Eastbound: Where High-End Fashion is Heading Towards

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BY: NICOLE TAN

Recently, I had just completed a course in International Finance and have been completely fascinated by the topic of Mergers & Acquisitions. Even if one is not an avid reader of financial reports or even the finance section of a newspaper, mergers and acquisitions in the luxury sector is often a good indicator towards a well-performing, or at least, better performing country, and a good predictor of what direction an industry is heading towards.

Taking a look into the M&A that occurred during the last three years, I began to take note of foreign stakeholders who have acquired once American and European luxury brands, as well as the acquiring of foreign brands by the powerful luxury holding companies such as LVMH, PPR and Richemont. The trends were as one imagined, where the foreign stakeholders were Middle Eastern (think: Valentino acquired by Mayhoola, Qatar’s investment group and Barneys acquired by Istithmar), and primarily, Chinese.

In the last three years, multiple Asian companies have been making headlines. To name a few: Li & Fung’s Group, Trinity, which bought Cerruti for 53 million Euros in December 2010, Hong Kong based private equity shop Sportswear Holdings Limited which owns 51.9% of Michael Kors Holdings, Prada which opened talks in 2011 regarding a possible Hong Kong IPO in 2011, and recently, Ferragamo’s sale to Hong Kong partner, Peter Woo.

Just this year, Bain & Co. have announced that Chinese consumers have overtaken U.S shoppers to become the world’s biggest buyers of luxury groups, where Chinese shoppers account for 25% of global sales through purchases back home and overseas, with US shoppers accounting for 20%, and the Japanese, who account for 14% of sales. Therefore, it makes perfect sense for Chinese investors to be interested in acquiring these brands.

On a less financial aspect, it also seems that these Chinese investors are interested in brands famous for their leather goods and accessories (shoes and bags), all of which Michael Kors, Prada and Ferragamo are known for. Jeffry Aronsson, co-founder of the Aronsson Group and former CEO of Donna Karan International and Marc Jacobs, said in an article published in 2010 in WWD,  “there will be an increasing number of cross-border transactions as Chinese apparel firms look to differentiate with design and branding,” adding, “the China market promises enormous opportunities to raise cash from strategic partners for struggling European and American fashion businesses.”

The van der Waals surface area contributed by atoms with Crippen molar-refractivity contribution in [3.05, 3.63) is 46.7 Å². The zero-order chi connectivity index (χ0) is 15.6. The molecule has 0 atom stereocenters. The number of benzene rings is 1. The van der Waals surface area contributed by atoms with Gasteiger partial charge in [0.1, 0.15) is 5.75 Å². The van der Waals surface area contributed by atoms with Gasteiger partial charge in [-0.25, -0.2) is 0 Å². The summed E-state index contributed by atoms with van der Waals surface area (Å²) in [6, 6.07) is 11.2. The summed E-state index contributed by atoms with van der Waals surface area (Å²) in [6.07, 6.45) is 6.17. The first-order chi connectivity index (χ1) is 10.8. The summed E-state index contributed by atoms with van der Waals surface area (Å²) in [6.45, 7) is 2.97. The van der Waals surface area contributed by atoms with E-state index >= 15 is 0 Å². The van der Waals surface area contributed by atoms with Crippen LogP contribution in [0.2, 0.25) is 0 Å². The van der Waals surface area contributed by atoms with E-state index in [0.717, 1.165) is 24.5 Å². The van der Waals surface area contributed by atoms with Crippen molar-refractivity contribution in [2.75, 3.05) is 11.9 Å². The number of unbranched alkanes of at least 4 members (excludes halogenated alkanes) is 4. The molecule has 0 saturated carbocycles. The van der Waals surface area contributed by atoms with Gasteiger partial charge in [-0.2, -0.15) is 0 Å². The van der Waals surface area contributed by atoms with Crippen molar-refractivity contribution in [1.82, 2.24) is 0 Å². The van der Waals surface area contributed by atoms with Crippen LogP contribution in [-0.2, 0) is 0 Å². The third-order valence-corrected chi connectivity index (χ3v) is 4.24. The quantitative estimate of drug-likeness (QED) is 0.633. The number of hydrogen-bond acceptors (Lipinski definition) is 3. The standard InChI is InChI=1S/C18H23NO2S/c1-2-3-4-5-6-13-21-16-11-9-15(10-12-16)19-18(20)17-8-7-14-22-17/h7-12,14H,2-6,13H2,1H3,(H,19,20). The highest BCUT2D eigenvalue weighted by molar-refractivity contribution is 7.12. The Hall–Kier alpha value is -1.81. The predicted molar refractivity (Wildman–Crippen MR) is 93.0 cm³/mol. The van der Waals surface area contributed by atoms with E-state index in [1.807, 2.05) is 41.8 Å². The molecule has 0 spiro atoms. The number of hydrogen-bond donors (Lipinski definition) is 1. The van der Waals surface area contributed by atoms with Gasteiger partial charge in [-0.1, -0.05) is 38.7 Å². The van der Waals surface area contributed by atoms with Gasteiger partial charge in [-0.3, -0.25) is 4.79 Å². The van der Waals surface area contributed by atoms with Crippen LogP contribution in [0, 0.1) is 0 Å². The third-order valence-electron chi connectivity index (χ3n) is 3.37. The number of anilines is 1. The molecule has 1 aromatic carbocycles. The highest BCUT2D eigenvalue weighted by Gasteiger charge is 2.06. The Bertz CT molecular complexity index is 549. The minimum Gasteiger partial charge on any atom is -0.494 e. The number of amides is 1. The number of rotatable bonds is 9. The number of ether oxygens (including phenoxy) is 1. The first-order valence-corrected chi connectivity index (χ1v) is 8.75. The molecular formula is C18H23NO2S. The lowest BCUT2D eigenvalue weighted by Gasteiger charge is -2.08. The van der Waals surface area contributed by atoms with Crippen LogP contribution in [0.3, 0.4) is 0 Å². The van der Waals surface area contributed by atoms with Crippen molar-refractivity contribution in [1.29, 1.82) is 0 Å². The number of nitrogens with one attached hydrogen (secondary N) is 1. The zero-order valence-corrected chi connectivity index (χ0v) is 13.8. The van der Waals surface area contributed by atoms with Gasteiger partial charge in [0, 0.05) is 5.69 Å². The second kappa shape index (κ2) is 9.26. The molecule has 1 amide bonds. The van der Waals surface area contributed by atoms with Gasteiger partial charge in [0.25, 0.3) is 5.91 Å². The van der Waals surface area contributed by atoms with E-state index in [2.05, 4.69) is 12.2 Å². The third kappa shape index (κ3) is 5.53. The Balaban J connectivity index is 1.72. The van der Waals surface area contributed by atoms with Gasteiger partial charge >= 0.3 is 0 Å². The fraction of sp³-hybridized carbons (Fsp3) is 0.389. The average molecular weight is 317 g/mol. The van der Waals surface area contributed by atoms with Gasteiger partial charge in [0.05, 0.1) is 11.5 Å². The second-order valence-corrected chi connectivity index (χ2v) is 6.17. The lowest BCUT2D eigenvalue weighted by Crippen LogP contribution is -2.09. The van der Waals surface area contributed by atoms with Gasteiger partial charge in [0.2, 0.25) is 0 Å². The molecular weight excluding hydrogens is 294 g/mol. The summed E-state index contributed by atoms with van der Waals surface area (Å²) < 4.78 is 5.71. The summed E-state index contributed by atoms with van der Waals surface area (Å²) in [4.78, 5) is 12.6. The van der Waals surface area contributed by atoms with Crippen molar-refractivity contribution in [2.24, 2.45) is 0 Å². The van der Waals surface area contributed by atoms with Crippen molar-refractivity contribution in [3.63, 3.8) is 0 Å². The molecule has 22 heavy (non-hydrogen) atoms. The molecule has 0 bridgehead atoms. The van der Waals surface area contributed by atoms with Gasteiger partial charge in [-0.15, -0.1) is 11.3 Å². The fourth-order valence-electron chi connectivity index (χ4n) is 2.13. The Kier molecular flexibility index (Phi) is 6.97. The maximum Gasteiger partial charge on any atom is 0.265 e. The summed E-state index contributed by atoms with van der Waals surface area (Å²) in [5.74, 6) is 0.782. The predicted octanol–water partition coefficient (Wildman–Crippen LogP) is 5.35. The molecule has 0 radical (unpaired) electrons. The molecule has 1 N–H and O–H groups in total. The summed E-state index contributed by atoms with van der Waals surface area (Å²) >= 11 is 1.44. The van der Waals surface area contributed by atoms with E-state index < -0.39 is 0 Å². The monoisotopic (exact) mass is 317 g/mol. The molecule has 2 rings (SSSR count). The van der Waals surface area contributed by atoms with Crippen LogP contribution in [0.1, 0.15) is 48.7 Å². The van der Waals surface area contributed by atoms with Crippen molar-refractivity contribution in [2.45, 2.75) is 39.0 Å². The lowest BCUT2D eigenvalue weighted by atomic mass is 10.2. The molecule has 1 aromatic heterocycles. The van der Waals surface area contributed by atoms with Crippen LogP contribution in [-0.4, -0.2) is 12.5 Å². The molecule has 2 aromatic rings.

Likewise, large fashion holding companies that have recognized this trend have also begun to acquire promising local Asian companies. Examples of such acquisitions include L Capital, an investment firm co-funded by LVMH which are in the talks of buying a stake in Gitanjali, India’s biggest jewelry retailer, and PPR, the owner of Gucci Group, which has just acquired Chinese fine-jewelry maker, Qeelin Ltd., the company’s first Asian label. Perhaps the choice of firms acquired can be explained by Mr. Pinault, "clothing as a means of expression was born in Latin cultures, in France, in Italy. When you look at jewelry, there is a strong tradition in Europe, but also in Asia, in India and China," said Mr. Pinault, “a brand whose origins, its codes, its DNA are Chinese will benefit from a considerable advantage.” It seems that the groups have been preparing themselves for a new phase of the luxury market in China; the demand for luxury products that have created by local talent.

As these fashion powerhouses begin to capture the wealthy Asian market and start paying increasing attention to the local designers of the East, we can only wait and see who, when, and where, these soon-to-be coveted fine jewelry collections originating from Asia will choose its first location for global expansion, later on. Albeit, it will certainly not be for a while.  -NT

ABEL FERRARA and the Film Annex/MTI team talk business in China.



 

 



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